I gently rotated his arm as the beads of sweat formed on his forehead. The pain came in waves. His face contorted and relaxed in repetitive spasms. I wondered if my exam was in vain. The cancer had spread from his lungs to his liver and into his bones. Once the blood stream had been tainted, the aggressive cells took flight and landed in various organ systems.
We already had the conversation. I checked the boxes off on the POLST form.
X Do Not Resuscitate
X Do Not Hospitalize
X No Artifical Nutrition
Yet the hospice team had come and gone, and he refused to sign the papers. He looked me forcefully in the eyes as he spoke.
You’ll take care of it!
But I was starting to feel his confidence was misplaced. Day after day, I returned to the nursing home to find that our plan was failing to control his late afternoon pain. Escalating his narcotic dose only provided incremental benefit. Topical therapy, heat, and massage were adding little.
It was only after a week of failed attempts that he pulled me aside and quietly explained his hypothesis.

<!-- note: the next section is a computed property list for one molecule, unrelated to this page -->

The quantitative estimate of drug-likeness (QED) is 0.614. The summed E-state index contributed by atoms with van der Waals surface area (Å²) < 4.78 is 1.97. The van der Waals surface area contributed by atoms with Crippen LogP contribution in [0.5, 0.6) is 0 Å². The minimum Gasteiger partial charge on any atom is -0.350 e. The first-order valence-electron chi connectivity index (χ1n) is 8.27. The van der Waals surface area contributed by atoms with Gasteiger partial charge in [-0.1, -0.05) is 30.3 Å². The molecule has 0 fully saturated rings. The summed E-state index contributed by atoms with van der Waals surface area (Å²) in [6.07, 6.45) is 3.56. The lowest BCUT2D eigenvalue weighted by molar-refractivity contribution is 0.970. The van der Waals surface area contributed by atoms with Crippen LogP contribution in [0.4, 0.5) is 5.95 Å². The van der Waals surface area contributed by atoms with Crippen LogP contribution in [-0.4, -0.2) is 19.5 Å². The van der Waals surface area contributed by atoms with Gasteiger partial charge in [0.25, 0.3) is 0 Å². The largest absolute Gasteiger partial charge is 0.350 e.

It’s the physical therapy, they’re pushing me too hard in physical therapy!
What? I almost fell off my chair. I couldn’t help my voice rising in frustration.
Why the heck are you doing physical therapy?
He took a deep breath before answering. I could tell he was getting tired of my daft intellect.
Because the hospice people told me if I stopped doing physical therapy, I would be dropped from my Medicare days and would have to pay my own room and board. And then the physical therapy people told me if they don’t push me hard enough, I will fail to make enough progress and will also lose my funding.
And like a blind man whose cataracts had just been removed, I once was lost but now could see. He would live out his last hours struggling through futile physical therapy and in constant pain. But he would labor selflessly to spare his family the financial burden. He would expend more of Medicare’s resources than if he had just been covered under hospice, and would die sooner and in greater pain.
A tragedy based on administrative decisions made by non-clinical staff working for the government. The pleas of those in the trenches have been ignored.
These silly rules are killing us, financially and physically.
Jordan Grumet is an internal medicine physician who blogs at In My Humble Opinion.